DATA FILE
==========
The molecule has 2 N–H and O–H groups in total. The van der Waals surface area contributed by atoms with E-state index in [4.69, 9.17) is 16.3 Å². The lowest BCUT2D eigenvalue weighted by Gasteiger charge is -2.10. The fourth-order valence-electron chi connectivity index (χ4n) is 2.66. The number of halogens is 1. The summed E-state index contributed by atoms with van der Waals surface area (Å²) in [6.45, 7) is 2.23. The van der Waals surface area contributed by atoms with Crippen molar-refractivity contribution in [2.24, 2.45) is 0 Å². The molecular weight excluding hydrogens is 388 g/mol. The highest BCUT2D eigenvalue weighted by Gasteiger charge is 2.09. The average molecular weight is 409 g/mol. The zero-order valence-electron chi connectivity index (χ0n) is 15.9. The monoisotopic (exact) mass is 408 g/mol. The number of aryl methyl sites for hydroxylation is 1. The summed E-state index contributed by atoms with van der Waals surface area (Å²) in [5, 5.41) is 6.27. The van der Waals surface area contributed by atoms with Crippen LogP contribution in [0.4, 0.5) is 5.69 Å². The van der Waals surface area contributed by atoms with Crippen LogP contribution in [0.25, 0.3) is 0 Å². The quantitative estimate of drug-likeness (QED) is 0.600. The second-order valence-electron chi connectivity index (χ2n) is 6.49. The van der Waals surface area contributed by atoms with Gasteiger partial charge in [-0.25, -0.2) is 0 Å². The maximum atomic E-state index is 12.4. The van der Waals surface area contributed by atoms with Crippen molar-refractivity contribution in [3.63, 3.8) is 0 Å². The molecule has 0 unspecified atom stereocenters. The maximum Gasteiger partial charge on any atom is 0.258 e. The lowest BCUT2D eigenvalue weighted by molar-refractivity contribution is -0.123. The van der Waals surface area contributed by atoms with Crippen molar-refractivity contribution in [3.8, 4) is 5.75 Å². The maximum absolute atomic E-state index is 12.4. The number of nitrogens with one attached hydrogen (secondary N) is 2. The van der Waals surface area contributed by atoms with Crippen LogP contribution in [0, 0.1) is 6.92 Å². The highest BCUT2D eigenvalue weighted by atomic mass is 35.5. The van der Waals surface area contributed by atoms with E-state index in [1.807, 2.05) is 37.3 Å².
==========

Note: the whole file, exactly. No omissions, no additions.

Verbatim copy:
The molecule has 2 N–H and O–H groups in total. The van der Waals surface area contributed by atoms with E-state index in [4.69, 9.17) is 16.3 Å². The lowest BCUT2D eigenvalue weighted by Gasteiger charge is -2.10. The fourth-order valence-electron chi connectivity index (χ4n) is 2.66. The number of halogens is 1. The summed E-state index contributed by atoms with van der Waals surface area (Å²) in [6.45, 7) is 2.23. The van der Waals surface area contributed by atoms with Crippen molar-refractivity contribution in [2.24, 2.45) is 0 Å². The molecular weight excluding hydrogens is 388 g/mol. The highest BCUT2D eigenvalue weighted by Gasteiger charge is 2.09. The average molecular weight is 409 g/mol. The zero-order valence-electron chi connectivity index (χ0n) is 15.9. The monoisotopic (exact) mass is 408 g/mol. The number of aryl methyl sites for hydroxylation is 1. The summed E-state index contributed by atoms with van der Waals surface area (Å²) in [5, 5.41) is 6.27. The van der Waals surface area contributed by atoms with Crippen LogP contribution in [0.4, 0.5) is 5.69 Å². The van der Waals surface area contributed by atoms with Crippen LogP contribution in [0.25, 0.3) is 0 Å². The quantitative estimate of drug-likeness (QED) is 0.600. The second-order valence-electron chi connectivity index (χ2n) is 6.49. The van der Waals surface area contributed by atoms with Gasteiger partial charge in [-0.25, -0.2) is 0 Å². The maximum atomic E-state index is 12.4. The van der Waals surface area contributed by atoms with Crippen molar-refractivity contribution in [3.63, 3.8) is 0 Å². The molecule has 0 unspecified atom stereocenters. The maximum Gasteiger partial charge on any atom is 0.258 e. The lowest BCUT2D eigenvalue weighted by molar-refractivity contribution is -0.123. The van der Waals surface area contributed by atoms with Crippen molar-refractivity contribution in [3.8, 4) is 5.75 Å². The maximum absolute atomic E-state index is 12.4. The number of nitrogens with one attached hydrogen (secondary N) is 2. The van der Waals surface area contributed by atoms with Crippen LogP contribution in [0, 0.1) is 6.92 Å². The highest BCUT2D eigenvalue weighted by atomic mass is 35.5. The van der Waals surface area contributed by atoms with E-state index in [1.807, 2.05) is 37.3 Å².